A bit of a technical question about image formats.
I’m developing a small 2D point’n’click game using C++ with SDL2. So far it’s going very well and it’s been a pleasure to use the SDL, but there’s a little thing that’s been bothering me for a while: how long it takes to load the input images. Overall, for a big level, it can take up to 5 seconds on a recent computer (and up to 10 or 15 seconds on a small tablet for example).
Of course, these timings are not terrible. But considering it’s “just” a modest 2D game, it seems like a lot (I would expect, as a player, a loading time less than 1 second per level). Of course, the game runs at 1920x1080 and the images are thus quite big (especially the animations), but still.
Now to the technical part: I’m using PNG compressed images. Considering my images come from vector drawing (with large flat areas), using
pngquant allows to substantially reduce the weight of the image files. I’ve been doing some profiling on the image loading parts of the SDL functions, and here’s something interesting:
- using uncompressed bitmaps BMP files with
SDL_LoadBPM()loads very fast, but of course the files are also very big
- “standard” PNG files take in average 10 times longer to load with
IMG_Load()than BMP, but files are 10 to 20 times smaller
- lossy compressed PNG (again, using
pngquant) are “only” 2 to 5 times longer to load than BMP, with files 50 to 120 times smaller
So far I’ve continued using the latest variant, which gives me quite small files with an average loading time. Ideally, I’d like to get the loading times of
SDL_LoadBMP(), but using BMP files really seems like an overkill in terms of disk usage (my simple small 2D game would end up weighing several GB).
Another interesting part: I also did some profiling but separating the file reading itself (which requires disk access, which I know is very costly) and the construction of the SDL image itself. It looks like:
// Reading from the disk (custom function) std::vector<char> buffer = file_to_buffer(filename); // Constructing the image from RAM access SDL_RWops* input = SDL_RWFromMem(buffer.data(), buffer.size()); SDL_Surface* image = SDL_LoadBMP_RW(input, 0); // or IMG_Load_RW()
Feeding some of my images to a similar, profiling code, here are some results:
- disk access for BMP is 4ms in average
- disk access for PNG is 0.05ms in average (makes sense considering the files are way smaller)
- construction of the image from BMP input is 3ms in average
- construction of the image from PNG input is 18ms in average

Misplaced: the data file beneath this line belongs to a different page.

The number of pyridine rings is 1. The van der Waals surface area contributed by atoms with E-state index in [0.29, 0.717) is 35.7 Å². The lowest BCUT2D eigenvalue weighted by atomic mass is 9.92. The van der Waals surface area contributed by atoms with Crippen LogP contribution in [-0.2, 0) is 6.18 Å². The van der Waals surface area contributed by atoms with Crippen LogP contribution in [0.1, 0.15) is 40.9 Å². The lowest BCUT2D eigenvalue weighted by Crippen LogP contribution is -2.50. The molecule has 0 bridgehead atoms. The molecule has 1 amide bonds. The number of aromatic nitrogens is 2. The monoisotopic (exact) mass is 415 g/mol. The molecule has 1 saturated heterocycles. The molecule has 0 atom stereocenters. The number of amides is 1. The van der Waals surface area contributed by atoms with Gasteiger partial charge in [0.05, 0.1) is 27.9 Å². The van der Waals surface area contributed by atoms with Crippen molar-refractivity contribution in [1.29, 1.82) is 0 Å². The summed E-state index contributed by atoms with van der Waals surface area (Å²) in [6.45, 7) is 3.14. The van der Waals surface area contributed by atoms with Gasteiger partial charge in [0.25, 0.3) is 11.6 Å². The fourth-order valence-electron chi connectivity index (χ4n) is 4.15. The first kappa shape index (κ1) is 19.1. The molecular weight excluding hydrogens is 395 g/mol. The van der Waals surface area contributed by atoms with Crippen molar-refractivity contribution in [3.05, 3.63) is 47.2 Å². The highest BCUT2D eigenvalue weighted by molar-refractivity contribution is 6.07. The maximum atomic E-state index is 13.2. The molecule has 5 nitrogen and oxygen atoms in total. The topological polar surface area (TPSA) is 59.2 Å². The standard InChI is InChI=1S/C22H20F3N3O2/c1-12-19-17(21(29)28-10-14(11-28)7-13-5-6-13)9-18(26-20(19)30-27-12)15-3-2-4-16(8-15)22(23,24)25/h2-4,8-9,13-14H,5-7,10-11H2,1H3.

So what happens is that the longer reading time of BMP is largely compensated by how fast constructing the image from BMP is (whereas PNG is fast to read but slow to decompress). I guess construct a surface from a BMP is basically “just” copying a big chunk of bytes directly into memory, so it makes sense.
So the decompression of PNG images is the costly part in my code. From that, I have some questions:
- is it possible that the SDL’s PNG decompression algorithm is not optimal? I haven’t checked, but I imagine it’s using an external PNG library for that, so I doubt it. The solution in that case would be to use another PNG decoder
- are there other image formats that are both efficient in terms of compression and fast to decompress? I’ve read TGA is often used for texturing, but I’ve never used it so far. I’ve been also wondering if there were some formats specifically more efficient with my type of image (very flat vector drawings - I imagine using my source SVG would be slow as hell as they would require quantization to be stored in SDL structures)
- should I maybe use a different approach? I’ve been thinking that using a unique ZIP container for the assets of my game could maybe make things overall more efficient (provided ZIP decompression is faster than PNG decompression), using one disk access to load everything while allowing to also compress other assets (level descriptions, sounds, etc.)
- I’ve seen some interesting development about direct GPU texture interchange (see basis_universal for example), which I can imagine could make loading textures much faster. Do you think this could be integrated in an SDL-based game? (To be clear: this part is far too technical for me, my knowledge of GPU programming is very light, so I have no idea how it works)
Maybe the answer is “your loading times are fine, don’t overthink it”, but I was quite curious to see if people here had some hindsight to share on this issue.